During persecution times in Europe, some of those suspected of witchcraft were said to “ride with Holda.” Her Pagan origins are evident in folk tales in which she is described as accompanied by a grand and furious procession of souls of the dead, mostly unchristened babies and children. It was said that as Holda and her entourage passed through the fields, they blessed the land with abundance and caused a double harvest in the growing season that followed.

In many places, Holda is closely associated with Perchta (Berchta), her tatters-clad shadow twin sister, also identified with the Wild Hunt and Yuletide. On Perchta’s Day, January 6, ancient Europeans left offerings of cakes and milk on house roofs to bring good luck for the coming year. Holda and Perchta probably emerged as local variants of the same goddess-turned-folk character, since both sometimes appear in tales as hunched-backed crones and bogey figures, punishing or blessing adults as well as children for bad or good behaviors, at Yuletide and at other times of the year. As crone goddesses, they also preside over destiny and the cycle of birth, death, and rebirth.

Geese are sacred to Holda, and some say she is the source of the storybook character Mother Goose. As the Lady of Beasts, Holda has many creatures associated with her, including hounds, wolves, pigs, horses, goats, bears, and birds of prey. In some tales, she lives in the woods and is the ancient half-tree, half-woman who gave birth to humankind. Apples and flax are among the plants sacred to her.

Holda also is associated with lakes, streams, and wells. In the Grimm’s fairy tale, “Mother Holle,” she is visited by two half-sisters at her home at the bottom of a well, where she rewards the industrious one with gold but covers the lazy one with pitch. Holda as goddess of hearth and home presided over spinning and domestic arts. She also symbolized virtue, wisdom, and womanhood.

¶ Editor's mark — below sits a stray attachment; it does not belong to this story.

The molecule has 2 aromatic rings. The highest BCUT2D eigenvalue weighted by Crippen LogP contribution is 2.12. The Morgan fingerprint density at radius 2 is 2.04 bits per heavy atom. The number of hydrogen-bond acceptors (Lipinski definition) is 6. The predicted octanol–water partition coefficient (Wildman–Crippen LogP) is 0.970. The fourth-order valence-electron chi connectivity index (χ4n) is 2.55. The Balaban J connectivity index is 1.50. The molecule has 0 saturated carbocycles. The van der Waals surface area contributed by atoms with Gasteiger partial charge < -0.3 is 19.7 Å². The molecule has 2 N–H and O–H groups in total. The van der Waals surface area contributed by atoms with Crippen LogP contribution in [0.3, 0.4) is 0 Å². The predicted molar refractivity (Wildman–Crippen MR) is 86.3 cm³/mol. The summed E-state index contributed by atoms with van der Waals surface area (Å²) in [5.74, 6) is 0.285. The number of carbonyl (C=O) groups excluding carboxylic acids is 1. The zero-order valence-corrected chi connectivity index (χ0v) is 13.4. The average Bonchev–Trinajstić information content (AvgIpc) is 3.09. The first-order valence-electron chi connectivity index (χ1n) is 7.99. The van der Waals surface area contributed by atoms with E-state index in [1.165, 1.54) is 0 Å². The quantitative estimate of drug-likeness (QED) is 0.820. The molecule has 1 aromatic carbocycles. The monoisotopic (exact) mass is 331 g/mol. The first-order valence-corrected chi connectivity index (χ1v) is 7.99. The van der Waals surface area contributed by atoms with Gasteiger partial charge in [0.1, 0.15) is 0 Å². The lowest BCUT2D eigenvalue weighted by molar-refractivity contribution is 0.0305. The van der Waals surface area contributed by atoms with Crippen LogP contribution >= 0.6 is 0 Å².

Today, across the United States, Europe, and other parts of the world, Holda is remembered, not only by folklorists, but by Pagans of many paths, who invoke her, give her offerings, and share her stories and traditions in Winter Solstice rituals and celebrations. As Holda takes her Yuletide ride this year, may she bring the world her blessings of peace, prosperity, and well-being.

For further reading:
Bates, James Allan, Doris Duncan, & Countess Von Staufer. History of Santa. Fullerton, California: Duncan Royale, 1987.
Farrar, Janet & Stewart. The Witches’ Goddess. Custer, Washington: Phoenix Publishing, 1987. p. 230, 260.
Fox, Selena. “Frau Holda: Yuletide Goddess” in CIRCLE Magazine, Winter 2000, issue 78, p. 19.
Guiley, Rosemary Ellen. “Holda” in The Encyclopedia of Witches & Witchcraft, second edition. New York: Checkmark Books, Facts on File. p. 160-161.
Hilton, Edward. “Winter Goddess” http://des.users.netlink.co.uk/winter.htm, summary of “The Winter Goddess: Percht, Holda, and Related Figures” in Folklore Vol. 95: 11, 1984.
Karas, Sheryl Ann. The Solstice Evergreen. Fairfield, Connecticut, 1998. p. 51-53.
Leach, Maria & Jerome Fried, editors. Standard Dictionary of Folklore, Mythology, and Legend. New York: Funk & Wagnalls, 1972. p. 500.
Monaghan, Patricia. The New Book of Goddesses & Heroines. St. Paul, Minnesota:Llewellyn Publications, 1997. p. 127, 252.
Thorn, Thorskegga. “Holda” at http://www.thorshof.org/holda.htm.


Silliness – Hello Krampus